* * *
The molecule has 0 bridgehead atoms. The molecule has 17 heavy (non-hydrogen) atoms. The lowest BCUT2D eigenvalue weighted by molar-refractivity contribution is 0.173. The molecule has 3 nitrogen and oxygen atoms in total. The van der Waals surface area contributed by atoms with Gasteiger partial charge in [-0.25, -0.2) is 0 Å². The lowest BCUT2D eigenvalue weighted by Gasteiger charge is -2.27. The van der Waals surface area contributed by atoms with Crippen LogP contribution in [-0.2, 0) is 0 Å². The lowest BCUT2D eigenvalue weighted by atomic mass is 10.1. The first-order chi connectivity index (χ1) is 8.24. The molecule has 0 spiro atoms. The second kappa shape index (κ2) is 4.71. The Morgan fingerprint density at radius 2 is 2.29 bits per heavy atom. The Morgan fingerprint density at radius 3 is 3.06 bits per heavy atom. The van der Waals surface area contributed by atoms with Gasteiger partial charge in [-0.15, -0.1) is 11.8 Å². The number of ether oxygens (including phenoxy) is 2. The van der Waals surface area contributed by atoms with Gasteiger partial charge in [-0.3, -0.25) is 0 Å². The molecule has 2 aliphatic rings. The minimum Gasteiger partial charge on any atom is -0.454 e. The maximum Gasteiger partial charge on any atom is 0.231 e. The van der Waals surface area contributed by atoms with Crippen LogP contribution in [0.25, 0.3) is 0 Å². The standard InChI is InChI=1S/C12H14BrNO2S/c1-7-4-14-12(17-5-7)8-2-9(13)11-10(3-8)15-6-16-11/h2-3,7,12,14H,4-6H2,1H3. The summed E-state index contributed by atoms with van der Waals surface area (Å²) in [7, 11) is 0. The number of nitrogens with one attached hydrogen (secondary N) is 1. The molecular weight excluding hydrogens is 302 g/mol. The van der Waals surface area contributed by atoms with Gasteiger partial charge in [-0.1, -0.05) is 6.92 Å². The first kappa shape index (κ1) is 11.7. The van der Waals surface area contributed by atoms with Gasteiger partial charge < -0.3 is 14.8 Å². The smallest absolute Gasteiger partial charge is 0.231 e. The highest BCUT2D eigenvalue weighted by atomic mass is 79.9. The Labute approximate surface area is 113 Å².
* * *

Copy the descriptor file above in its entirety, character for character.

The molecule has 0 bridgehead atoms. The molecule has 17 heavy (non-hydrogen) atoms. The lowest BCUT2D eigenvalue weighted by molar-refractivity contribution is 0.173. The molecule has 3 nitrogen and oxygen atoms in total. The van der Waals surface area contributed by atoms with Gasteiger partial charge in [-0.25, -0.2) is 0 Å². The lowest BCUT2D eigenvalue weighted by Gasteiger charge is -2.27. The van der Waals surface area contributed by atoms with Crippen LogP contribution in [-0.2, 0) is 0 Å². The lowest BCUT2D eigenvalue weighted by atomic mass is 10.1. The first-order chi connectivity index (χ1) is 8.24. The molecule has 0 spiro atoms. The second kappa shape index (κ2) is 4.71. The Morgan fingerprint density at radius 2 is 2.29 bits per heavy atom. The Morgan fingerprint density at radius 3 is 3.06 bits per heavy atom. The van der Waals surface area contributed by atoms with Gasteiger partial charge in [-0.15, -0.1) is 11.8 Å². The number of ether oxygens (including phenoxy) is 2. The van der Waals surface area contributed by atoms with Gasteiger partial charge in [-0.3, -0.25) is 0 Å². The molecule has 2 aliphatic rings. The minimum Gasteiger partial charge on any atom is -0.454 e. The maximum Gasteiger partial charge on any atom is 0.231 e. The van der Waals surface area contributed by atoms with Crippen LogP contribution in [0.25, 0.3) is 0 Å². The standard InChI is InChI=1S/C12H14BrNO2S/c1-7-4-14-12(17-5-7)8-2-9(13)11-10(3-8)15-6-16-11/h2-3,7,12,14H,4-6H2,1H3. The summed E-state index contributed by atoms with van der Waals surface area (Å²) in [7, 11) is 0. The number of nitrogens with one attached hydrogen (secondary N) is 1. The molecular weight excluding hydrogens is 302 g/mol. The van der Waals surface area contributed by atoms with Gasteiger partial charge in [-0.1, -0.05) is 6.92 Å². The first kappa shape index (κ1) is 11.7. The van der Waals surface area contributed by atoms with Gasteiger partial charge < -0.3 is 14.8 Å². The smallest absolute Gasteiger partial charge is 0.231 e. The highest BCUT2D eigenvalue weighted by atomic mass is 79.9. The Labute approximate surface area is 113 Å².